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Big Sky Connection - Groups concerned with end-of-life options for Montanans have filed a "friend of the court" brief in state Supreme Court, asking justices to uphold an injunction blocking Senate Bill 99, which bans gender-affirming treatment for minors. Critics of the bill argue it goes too far; supporters say they oppose allowing this care for a variety of reasons. Comments from two spokespersons for Compassion & Choices: Callie Riley, northwest regional advocacy director; and Jess Pezley (PEEZ-lee), senior staff attorney.

Click on the image above for the audio. An estimated 2,700 people identify as transgender in Montana, or about one-third of 1% of the state's population, according to the UCLA Law School. (Adobe Stock)

Mark Moran

April 29, 2024 - Advocates for end-of-life care options in Montana have asked the state Supreme Court to uphold an injunction of a bill banning gender-affirming care for minors, to keep it from going into effect.

Critics said the measure violates civil liberties and goes further. The group Compassion & Choices has asked the court to uphold the injunction. It claims Senate Bill 99 takes personal freedoms away from Montana citizens, individual rights the state is known for.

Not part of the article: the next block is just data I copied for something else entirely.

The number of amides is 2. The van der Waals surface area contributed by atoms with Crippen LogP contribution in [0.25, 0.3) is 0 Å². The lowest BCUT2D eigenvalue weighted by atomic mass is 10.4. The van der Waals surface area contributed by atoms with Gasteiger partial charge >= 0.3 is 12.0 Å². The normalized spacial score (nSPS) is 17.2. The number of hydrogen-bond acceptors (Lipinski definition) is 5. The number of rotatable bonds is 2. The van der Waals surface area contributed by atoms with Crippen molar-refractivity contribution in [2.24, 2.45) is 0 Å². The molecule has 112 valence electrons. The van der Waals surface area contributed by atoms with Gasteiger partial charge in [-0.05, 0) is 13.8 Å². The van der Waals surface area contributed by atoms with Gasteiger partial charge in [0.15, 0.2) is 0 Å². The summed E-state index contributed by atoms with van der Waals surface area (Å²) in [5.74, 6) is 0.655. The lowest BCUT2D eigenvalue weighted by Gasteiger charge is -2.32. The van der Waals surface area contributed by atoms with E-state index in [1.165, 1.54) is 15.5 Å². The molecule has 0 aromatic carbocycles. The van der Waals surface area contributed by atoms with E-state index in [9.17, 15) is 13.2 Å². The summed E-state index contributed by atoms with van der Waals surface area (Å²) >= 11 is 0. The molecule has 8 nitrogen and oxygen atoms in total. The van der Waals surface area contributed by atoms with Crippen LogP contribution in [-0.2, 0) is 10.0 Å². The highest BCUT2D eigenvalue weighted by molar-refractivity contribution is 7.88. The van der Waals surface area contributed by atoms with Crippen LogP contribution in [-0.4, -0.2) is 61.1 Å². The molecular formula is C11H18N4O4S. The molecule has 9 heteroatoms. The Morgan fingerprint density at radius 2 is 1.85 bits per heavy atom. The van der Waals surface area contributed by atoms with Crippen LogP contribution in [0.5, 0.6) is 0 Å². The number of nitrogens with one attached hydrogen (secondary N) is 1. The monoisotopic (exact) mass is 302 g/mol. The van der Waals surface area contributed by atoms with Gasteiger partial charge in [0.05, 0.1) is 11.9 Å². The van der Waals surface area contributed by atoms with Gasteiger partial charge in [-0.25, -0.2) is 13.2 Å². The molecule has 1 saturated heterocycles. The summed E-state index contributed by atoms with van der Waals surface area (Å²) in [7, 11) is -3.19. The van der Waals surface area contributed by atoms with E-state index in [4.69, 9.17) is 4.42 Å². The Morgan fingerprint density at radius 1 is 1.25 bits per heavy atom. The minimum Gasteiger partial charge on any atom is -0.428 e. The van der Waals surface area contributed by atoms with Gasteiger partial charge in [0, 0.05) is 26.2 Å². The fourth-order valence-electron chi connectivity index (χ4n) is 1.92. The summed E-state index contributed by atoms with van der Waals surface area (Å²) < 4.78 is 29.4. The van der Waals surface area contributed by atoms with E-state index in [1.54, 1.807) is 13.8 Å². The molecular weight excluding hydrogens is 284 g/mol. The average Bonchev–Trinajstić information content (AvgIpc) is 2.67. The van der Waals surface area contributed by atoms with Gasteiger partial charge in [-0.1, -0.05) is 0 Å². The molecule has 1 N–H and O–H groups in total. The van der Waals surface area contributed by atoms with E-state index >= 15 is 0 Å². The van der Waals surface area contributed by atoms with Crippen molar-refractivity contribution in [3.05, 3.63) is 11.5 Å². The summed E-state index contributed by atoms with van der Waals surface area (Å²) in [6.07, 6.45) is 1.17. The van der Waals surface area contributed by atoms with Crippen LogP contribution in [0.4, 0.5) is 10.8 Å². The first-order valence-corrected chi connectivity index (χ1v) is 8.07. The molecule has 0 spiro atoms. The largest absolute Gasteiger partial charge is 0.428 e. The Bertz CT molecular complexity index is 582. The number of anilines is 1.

Callie Riley, northwest regional advocacy director for Compassion & Choices, warned the bill could have unintended consequences and called it part of an effort to erode patients' ability to make decisions.

"Our concern in particular is that if the law is upheld, then that could also impact the ability of Montanans to make private health care decisions at the end of life, not just the right to pursue transition-related care," Riley explained.

Some Montana legislators have said they support the measure based on personal, moral or religious disapproval of gender transition. The injunction decision awaits action in the state's highest court.

Texas and Tennessee have passed similar measures.

Jess Pezley, senior staff attorney for Compassion & Choices, sees the health care issues addressed in the bill as interconnected.

"Motivated by the same kind of paternalism that, 'Somebody else can make this medical decision for you better than you can make it for yourself.' And that's not appropriate, whether it's for minors making the very personal decision whether to seek gender-affirming care, or for individuals at the end of life," Pezley asserted.

The lower court judge who issued the injunction has said the measure is not likely to withstand any level of constitutional scrutiny.

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